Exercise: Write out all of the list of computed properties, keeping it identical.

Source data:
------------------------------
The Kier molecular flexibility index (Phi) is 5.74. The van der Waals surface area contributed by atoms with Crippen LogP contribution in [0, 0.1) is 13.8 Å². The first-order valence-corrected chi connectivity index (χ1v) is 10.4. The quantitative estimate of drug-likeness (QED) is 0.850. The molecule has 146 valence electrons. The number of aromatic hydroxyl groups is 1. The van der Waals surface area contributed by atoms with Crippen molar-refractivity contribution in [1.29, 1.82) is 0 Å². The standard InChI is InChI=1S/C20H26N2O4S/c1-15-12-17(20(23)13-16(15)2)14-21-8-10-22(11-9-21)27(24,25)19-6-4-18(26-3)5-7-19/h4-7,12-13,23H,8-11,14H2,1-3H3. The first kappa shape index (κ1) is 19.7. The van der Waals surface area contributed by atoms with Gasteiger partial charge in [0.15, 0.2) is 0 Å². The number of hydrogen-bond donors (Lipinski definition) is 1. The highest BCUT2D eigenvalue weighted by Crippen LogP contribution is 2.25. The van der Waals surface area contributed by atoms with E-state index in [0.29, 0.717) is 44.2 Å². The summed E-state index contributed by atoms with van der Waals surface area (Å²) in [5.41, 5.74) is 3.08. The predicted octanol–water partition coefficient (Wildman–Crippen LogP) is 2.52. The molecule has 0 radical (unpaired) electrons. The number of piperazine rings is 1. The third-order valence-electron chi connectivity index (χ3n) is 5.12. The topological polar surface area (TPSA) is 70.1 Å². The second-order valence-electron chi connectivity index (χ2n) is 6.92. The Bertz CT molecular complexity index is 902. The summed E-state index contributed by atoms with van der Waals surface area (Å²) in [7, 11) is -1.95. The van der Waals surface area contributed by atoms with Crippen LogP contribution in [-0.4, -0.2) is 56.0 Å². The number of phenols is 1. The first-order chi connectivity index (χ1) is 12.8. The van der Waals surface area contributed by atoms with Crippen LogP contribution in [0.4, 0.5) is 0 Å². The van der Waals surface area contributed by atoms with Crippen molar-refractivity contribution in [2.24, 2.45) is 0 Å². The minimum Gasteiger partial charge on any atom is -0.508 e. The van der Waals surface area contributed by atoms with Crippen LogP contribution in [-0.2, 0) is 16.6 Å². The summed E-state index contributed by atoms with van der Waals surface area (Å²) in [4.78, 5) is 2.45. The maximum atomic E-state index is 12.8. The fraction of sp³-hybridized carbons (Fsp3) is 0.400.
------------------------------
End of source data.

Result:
The Kier molecular flexibility index (Phi) is 5.74. The van der Waals surface area contributed by atoms with Crippen LogP contribution in [0, 0.1) is 13.8 Å². The first-order valence-corrected chi connectivity index (χ1v) is 10.4. The quantitative estimate of drug-likeness (QED) is 0.850. The molecule has 146 valence electrons. The number of aromatic hydroxyl groups is 1. The van der Waals surface area contributed by atoms with Crippen molar-refractivity contribution in [1.29, 1.82) is 0 Å². The standard InChI is InChI=1S/C20H26N2O4S/c1-15-12-17(20(23)13-16(15)2)14-21-8-10-22(11-9-21)27(24,25)19-6-4-18(26-3)5-7-19/h4-7,12-13,23H,8-11,14H2,1-3H3. The first kappa shape index (κ1) is 19.7. The van der Waals surface area contributed by atoms with Gasteiger partial charge in [0.15, 0.2) is 0 Å². The number of hydrogen-bond donors (Lipinski definition) is 1. The highest BCUT2D eigenvalue weighted by Crippen LogP contribution is 2.25. The van der Waals surface area contributed by atoms with E-state index in [0.29, 0.717) is 44.2 Å². The summed E-state index contributed by atoms with van der Waals surface area (Å²) in [5.41, 5.74) is 3.08. The predicted octanol–water partition coefficient (Wildman–Crippen LogP) is 2.52. The molecule has 0 radical (unpaired) electrons. The number of piperazine rings is 1. The third-order valence-electron chi connectivity index (χ3n) is 5.12. The topological polar surface area (TPSA) is 70.1 Å². The second-order valence-electron chi connectivity index (χ2n) is 6.92. The Bertz CT molecular complexity index is 902. The summed E-state index contributed by atoms with van der Waals surface area (Å²) in [7, 11) is -1.95. The van der Waals surface area contributed by atoms with Crippen LogP contribution in [-0.4, -0.2) is 56.0 Å². The number of phenols is 1. The first-order chi connectivity index (χ1) is 12.8. The van der Waals surface area contributed by atoms with Crippen LogP contribution in [0.4, 0.5) is 0 Å². The van der Waals surface area contributed by atoms with Crippen molar-refractivity contribution in [2.24, 2.45) is 0 Å². The minimum Gasteiger partial charge on any atom is -0.508 e. The van der Waals surface area contributed by atoms with Crippen LogP contribution in [-0.2, 0) is 16.6 Å². The summed E-state index contributed by atoms with van der Waals surface area (Å²) in [4.78, 5) is 2.45. The maximum atomic E-state index is 12.8. The fraction of sp³-hybridized carbons (Fsp3) is 0.400.